When you can effectively manage your income and expenses, you’re achieving a state of financial wellness. While money isn’t guaranteed to make you happy, taking care of your finances can greatly reduce stress and improve your overall health. Keeping track of expenses, making a budget and sticking to that budget are important in order to be financially responsible and independent. Improving your financial wellness now will help protect you from potentially stressful financial situations in the future.
Since financial health contributes to your overall well-being, many employers include resources in their employee benefits packages. Check your benefits information and see—you just may have everything you need to get started on your path to financial wellness!
Five simple steps to improve your financial health
Beyond resources you may already have at your fingertips, you can also spend time on your finances today. Take a few small steps to learn how to tackle your debt, sort out your savings and plan for the future. Financial health doesn’t have anything to do with how much money you earn–-it’s how you manage your money both short- and long-term.
- Set financial goals. Managing your money is equal parts earning, spending and saving. By looking closely at your finances, you’ll find areas of spending you can prioritize to help you set achievable fiscal goals. It’s a matter of finding the right balance that works for you.
- Start an emergency fund. Your emergency fund should typically be able to cover your average living expenses for roughly three or four months. Depending on your current level of debt, it could be difficult to set aside large savings each month, but don’t be discouraged. Setting aside just $50–$100 a month can help you get an emergency fund started while still paying off existing loans. Target a realistic goal for three months from when you start and see how you do. Then you can adjust your goal accordingly for the next three months, and so on.A great option to consider so you’re not just saving money at home is to create a liquid account with your bank. A liquid account allows you to quickly access your money without penalty.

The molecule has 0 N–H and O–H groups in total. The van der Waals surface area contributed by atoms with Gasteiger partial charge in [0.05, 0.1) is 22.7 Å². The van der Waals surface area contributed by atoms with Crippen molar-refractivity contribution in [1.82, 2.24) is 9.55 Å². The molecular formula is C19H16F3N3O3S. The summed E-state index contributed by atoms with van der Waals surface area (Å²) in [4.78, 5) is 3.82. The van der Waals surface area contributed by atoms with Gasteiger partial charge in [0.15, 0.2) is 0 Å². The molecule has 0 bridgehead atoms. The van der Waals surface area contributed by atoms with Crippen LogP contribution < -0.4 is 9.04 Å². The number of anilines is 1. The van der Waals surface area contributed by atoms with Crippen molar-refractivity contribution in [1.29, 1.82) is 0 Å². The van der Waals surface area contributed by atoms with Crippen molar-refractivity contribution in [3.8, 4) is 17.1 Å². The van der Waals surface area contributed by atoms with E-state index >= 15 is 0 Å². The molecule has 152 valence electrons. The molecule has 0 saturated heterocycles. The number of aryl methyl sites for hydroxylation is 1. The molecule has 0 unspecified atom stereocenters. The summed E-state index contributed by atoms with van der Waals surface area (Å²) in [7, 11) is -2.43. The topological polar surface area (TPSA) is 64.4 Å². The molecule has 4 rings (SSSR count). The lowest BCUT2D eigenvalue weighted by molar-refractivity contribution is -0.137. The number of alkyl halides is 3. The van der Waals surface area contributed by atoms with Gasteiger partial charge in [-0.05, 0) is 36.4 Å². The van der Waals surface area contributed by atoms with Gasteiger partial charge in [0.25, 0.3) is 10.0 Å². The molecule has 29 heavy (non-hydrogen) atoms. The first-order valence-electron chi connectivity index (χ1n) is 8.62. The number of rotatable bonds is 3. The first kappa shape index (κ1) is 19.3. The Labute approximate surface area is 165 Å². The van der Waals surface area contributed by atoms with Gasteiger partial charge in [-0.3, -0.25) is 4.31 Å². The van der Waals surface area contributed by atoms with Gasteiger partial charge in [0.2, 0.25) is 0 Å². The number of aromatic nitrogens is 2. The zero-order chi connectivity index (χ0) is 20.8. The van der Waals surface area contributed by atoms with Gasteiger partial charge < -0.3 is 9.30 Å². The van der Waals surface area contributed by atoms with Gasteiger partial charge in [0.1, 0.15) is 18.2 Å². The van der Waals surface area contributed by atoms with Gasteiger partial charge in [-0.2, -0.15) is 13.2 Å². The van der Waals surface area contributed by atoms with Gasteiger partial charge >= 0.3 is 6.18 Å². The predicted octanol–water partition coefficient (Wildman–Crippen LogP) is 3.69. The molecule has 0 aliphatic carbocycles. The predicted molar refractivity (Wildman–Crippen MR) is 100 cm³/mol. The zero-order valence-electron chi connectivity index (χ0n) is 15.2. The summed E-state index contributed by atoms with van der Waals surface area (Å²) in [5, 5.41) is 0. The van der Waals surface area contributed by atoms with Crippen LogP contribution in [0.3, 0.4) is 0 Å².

- Create a budget. By creating a monthly budget, you’ll be able to identify areas of wasteful spending and prioritize money management that will help you achieve your financial goals.The first step of mapping out a budget that fits your needs is reviewing three key areas: your income, your savings and your spending. Compare your monthly income to your essential monthly bills—these are typically costs like your rent/mortgage, transportation fees, ongoing credit balances and your average weekly grocery totals. Identifying these essential areas of monthly spending can help you prioritize your remaining balance. You might find areas where you can start cutting back to help your savings, such as eating out less frequently or canceling expensive memberships.Depending on the financial goal you’ve set, you can now start setting specific dollar amounts towards that goal—be it paying off loans, saving up for a new purchase or vacation, or simply starting a new savings account. If possible, be sure to keep a certain amount targeted for savings each pay period. This can help you build up an emergency fund or savings blanket to prevent living paycheck-to-paycheck.
- Reduce debt and/or calculate your debt-to-income ratio. Arrange your debts by balance, smallest to largest. Don’t worry about interest rates. Focus on the first balance on your list by paying as much as you can each month while making minimum payments on your other debts. Once you’ve paid it off, use the sum you were paying monthly on your next debt and so on until your debts are paid. When you finish that first debt, you’ll be motivated to end all your debt.
- Consider your future. The money you were using toward debt can now help you build your future. Your goal can be to invest 15 percent of your household income into pre-tax retirement. If it’s offered, start by investing enough in your company 401(k) plan to receive the full employer match.If you have children, two smart ways to save for their education are 529 college savings funds or Coverdell Education Savings Accounts (ESAs). These are both tax-advantaged savings options specifically for saving and paying for college expenses. Similar to Roth IRAs for retirement, you can invest in mutual funds through these accounts.But before you choose either option, do your homework! Depending on your income and where you live, a 529 fund might be better than an ESA.
Remember, managing your money is equal parts earning, spending and saving. It’s a matter of finding the right balance that works for you. By creating a budget and setting financial goals, you’ll be on the path toward fiscal wellness and improved financial health.
This article is for informational purposes only, and is not meant as medical advice.